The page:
So all three of the songs were selected because not only were they catchy and energetic, they all had their own way of reinforcing the band’s brand and image. This is an area in which I’ve always felt too few bands are giving their attention and it is holding them back in a big way.

The next thing on our plate was figuring out at which show this Facebook Live performance was going to take place. We had several options available to us but there were two that stood out: the band’s appearance at WinterFest in downtown Cleveland or at their show at a venue called Bootlegger’s near Yankee Lake, Ohio.

WinterFest was a great opportunity for them. It was a performance that was tied directly to a much bigger event (so they weren’t solely responsible for bringing in the crowd) and it was one at which a lot of people were expected to turn out. But there were some cons to trying to do the broadcast there. Because the show was going to be outdoors on a November Cleveland day, I was concerned the wind would nix any plans to erect the video screen on which the FB Live broadcast would be shown. One strong gust and that thing would have been sailing into the air and out over Lake Erie. And even though we knew attendance for the festival was expected to be pretty high, we knew attendees would have a lot of things to do and look at and we didn’t know to what extent that would suck people away from the stage to do other things. Lastly, WinterFest was right around the corner from when we started fleshing out this idea and we wouldn’t have very much time to rehearse for it.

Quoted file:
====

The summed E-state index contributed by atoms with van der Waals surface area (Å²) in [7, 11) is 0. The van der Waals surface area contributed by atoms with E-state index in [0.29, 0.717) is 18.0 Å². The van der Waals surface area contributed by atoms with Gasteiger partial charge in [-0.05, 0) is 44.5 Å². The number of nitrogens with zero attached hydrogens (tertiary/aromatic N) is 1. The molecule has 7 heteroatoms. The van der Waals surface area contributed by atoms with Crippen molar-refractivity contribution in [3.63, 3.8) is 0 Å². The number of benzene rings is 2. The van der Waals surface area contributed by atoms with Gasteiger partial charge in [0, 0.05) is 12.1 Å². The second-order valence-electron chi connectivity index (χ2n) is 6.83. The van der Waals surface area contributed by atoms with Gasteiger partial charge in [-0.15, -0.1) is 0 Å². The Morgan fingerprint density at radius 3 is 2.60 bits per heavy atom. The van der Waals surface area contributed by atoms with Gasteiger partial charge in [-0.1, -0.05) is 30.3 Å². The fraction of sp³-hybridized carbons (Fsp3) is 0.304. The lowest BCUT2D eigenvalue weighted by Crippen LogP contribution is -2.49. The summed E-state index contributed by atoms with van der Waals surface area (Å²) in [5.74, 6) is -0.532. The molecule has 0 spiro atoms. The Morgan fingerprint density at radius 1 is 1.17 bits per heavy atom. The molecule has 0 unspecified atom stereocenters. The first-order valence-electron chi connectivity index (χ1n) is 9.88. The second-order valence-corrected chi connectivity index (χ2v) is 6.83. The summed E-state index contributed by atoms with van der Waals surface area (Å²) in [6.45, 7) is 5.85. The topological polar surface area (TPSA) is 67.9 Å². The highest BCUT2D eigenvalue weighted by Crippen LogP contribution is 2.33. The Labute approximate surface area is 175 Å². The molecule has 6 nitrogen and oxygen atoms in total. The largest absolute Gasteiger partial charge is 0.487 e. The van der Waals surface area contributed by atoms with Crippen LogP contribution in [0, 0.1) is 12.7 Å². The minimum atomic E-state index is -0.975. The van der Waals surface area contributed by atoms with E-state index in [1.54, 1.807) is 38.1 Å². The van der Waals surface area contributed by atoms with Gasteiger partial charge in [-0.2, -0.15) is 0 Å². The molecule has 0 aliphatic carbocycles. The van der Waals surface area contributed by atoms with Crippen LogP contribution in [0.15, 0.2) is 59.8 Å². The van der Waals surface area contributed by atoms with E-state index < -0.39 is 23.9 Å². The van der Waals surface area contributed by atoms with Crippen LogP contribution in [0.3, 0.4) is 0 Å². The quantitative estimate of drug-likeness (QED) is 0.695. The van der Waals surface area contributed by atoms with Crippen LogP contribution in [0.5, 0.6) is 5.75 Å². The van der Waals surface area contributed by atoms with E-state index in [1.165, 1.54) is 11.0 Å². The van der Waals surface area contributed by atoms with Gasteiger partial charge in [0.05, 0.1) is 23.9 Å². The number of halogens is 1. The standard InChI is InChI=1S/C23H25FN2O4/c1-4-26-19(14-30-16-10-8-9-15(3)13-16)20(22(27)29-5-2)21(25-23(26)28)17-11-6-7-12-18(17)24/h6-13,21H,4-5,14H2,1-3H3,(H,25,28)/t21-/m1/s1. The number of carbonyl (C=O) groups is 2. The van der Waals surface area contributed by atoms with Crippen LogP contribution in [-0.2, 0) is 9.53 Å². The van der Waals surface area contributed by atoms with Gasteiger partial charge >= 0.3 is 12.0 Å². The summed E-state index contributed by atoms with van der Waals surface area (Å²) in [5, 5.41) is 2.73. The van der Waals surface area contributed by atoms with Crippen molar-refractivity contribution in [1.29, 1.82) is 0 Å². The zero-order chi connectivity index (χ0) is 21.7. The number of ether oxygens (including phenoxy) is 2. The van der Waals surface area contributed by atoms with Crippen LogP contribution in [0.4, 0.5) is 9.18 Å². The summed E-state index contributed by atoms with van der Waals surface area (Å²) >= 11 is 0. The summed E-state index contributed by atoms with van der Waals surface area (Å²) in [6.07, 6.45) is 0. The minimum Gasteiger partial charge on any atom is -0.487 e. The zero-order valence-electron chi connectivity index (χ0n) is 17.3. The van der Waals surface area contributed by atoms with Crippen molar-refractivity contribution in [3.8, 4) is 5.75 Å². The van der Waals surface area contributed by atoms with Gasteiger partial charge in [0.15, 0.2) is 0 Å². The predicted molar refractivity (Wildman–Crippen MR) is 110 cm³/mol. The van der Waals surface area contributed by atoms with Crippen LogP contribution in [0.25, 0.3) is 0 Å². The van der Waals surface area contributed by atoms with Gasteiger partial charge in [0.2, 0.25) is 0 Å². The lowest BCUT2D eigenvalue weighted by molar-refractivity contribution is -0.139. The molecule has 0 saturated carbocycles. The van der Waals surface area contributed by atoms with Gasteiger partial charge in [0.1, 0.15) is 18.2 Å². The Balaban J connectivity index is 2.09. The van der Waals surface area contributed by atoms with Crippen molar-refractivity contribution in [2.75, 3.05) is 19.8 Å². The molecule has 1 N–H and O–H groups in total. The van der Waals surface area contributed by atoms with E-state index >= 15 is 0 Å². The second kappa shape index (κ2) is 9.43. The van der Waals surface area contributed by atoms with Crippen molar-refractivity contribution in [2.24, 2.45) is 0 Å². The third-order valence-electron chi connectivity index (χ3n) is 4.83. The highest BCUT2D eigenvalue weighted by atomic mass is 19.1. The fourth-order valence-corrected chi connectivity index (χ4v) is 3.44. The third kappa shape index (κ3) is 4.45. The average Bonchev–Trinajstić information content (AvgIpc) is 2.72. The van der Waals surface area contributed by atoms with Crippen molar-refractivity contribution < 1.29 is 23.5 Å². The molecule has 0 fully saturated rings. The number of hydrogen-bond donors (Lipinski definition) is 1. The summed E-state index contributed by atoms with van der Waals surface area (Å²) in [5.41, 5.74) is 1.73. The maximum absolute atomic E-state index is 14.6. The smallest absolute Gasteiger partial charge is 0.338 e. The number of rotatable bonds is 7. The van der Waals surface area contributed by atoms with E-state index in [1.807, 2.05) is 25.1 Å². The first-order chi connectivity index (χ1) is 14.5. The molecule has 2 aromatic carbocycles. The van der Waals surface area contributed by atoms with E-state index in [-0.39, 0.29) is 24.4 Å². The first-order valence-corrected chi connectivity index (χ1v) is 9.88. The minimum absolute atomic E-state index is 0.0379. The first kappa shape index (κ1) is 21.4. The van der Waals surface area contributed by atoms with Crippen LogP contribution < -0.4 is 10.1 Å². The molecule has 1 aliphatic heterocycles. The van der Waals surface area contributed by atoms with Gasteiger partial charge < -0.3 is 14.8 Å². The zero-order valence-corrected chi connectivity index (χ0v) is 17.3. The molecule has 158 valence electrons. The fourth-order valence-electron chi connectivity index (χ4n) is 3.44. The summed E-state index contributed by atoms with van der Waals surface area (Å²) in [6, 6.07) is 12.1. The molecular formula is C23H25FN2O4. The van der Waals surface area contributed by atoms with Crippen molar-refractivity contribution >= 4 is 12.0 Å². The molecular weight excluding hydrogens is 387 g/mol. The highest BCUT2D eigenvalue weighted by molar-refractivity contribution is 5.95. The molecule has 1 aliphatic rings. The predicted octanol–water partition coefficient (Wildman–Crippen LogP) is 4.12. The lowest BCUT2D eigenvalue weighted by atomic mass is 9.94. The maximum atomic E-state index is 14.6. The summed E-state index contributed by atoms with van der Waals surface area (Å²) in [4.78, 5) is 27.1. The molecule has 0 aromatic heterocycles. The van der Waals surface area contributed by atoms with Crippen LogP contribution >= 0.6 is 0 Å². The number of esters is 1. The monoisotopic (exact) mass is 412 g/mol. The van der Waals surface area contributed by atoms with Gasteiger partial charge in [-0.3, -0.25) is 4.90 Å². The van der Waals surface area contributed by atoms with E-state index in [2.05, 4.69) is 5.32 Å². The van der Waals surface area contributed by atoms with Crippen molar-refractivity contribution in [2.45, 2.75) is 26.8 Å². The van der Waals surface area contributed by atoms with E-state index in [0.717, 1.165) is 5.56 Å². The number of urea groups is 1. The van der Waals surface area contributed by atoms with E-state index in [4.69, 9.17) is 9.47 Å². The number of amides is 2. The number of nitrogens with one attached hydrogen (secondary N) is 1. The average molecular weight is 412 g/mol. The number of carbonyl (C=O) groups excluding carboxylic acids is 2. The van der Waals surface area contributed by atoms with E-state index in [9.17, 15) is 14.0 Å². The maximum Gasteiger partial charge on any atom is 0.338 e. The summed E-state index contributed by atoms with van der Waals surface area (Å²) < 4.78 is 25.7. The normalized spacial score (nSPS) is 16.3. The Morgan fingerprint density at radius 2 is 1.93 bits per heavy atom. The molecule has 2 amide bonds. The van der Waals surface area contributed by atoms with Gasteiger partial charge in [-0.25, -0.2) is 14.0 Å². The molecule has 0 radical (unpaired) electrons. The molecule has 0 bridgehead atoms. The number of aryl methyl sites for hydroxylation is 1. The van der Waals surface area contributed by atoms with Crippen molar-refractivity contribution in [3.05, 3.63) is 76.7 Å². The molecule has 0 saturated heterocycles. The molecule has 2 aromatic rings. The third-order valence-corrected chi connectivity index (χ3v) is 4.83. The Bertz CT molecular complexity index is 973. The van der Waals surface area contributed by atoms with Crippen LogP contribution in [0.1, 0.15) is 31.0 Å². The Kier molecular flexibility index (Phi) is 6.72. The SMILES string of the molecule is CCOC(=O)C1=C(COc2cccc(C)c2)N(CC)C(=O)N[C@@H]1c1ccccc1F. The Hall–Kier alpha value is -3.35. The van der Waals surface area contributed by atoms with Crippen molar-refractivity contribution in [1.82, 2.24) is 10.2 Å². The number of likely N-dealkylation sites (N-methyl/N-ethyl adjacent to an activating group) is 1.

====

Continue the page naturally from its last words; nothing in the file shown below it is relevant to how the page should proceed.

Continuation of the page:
Bootlegger’s was the other attractive option. The band had performed there on two other occasions and, both times, had big turnouts. The venue is pretty much in the band’s backyard and, like I said earlier, they make it a point to not over-saturate the local market by doing too many shows locally. The show was booked for late January and gave us more time to prepare. And, most importantly, we discovered that the venue had just spent major cash on a new lighting and effects system that would blow people’s socks off. Having decided that we wanted to take video from this performance to use for marketing purposes, this was too good of an opportunity to pass up.